Renaissance humanism and ethnicity before race

The Irish and the English in the seventeenth century

Author: Ian Campbell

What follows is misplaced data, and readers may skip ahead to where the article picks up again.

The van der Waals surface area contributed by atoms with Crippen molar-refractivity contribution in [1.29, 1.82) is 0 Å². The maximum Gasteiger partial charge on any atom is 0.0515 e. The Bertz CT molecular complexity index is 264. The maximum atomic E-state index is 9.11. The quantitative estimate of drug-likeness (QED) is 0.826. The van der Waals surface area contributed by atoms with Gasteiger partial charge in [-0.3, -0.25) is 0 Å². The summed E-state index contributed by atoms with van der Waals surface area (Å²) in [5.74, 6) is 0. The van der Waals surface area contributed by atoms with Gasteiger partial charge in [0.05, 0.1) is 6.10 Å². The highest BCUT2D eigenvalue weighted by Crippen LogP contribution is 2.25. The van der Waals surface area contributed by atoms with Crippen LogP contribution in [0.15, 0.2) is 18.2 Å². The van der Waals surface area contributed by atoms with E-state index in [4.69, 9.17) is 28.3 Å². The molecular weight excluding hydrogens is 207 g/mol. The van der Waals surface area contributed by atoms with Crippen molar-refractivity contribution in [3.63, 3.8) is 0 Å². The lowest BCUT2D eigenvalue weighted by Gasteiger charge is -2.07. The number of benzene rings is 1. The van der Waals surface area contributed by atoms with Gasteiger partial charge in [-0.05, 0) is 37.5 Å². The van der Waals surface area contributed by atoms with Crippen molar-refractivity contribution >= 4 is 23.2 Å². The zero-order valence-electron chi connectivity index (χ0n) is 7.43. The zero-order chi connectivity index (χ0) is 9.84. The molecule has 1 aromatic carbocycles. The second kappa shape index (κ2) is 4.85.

Inspired both by debates about the origins of the modern ideology of race and also by controversy over the place of Ireland and the Irish in theories of empire in the early modern Atlantic world, Renaissance Humanism and Ethnicity before Race argues that ethnic discourse among the elite in early modern Ireland was grounded firmly in the Renaissance Humanism and Aristotelianism which dominated all the European universities before the Enlightenment. Irish and English, Catholic and Protestant, all employed theories of human society based on Aristotle’s Politics and the natural law of the medieval universities to construct or dismantle the categories of civility and barbarism. The elites operating in Ireland also shared common resources, taught in the universities, for arguing about the human body and its ability to transmit hereditary characteristics. Both in Ireland and elsewhere in Europe, these theories of human society and the human body underwent violent changes in the late seventeenth century under the impact of the early Enlightenment. These changes were vital to the development of race as we know it.

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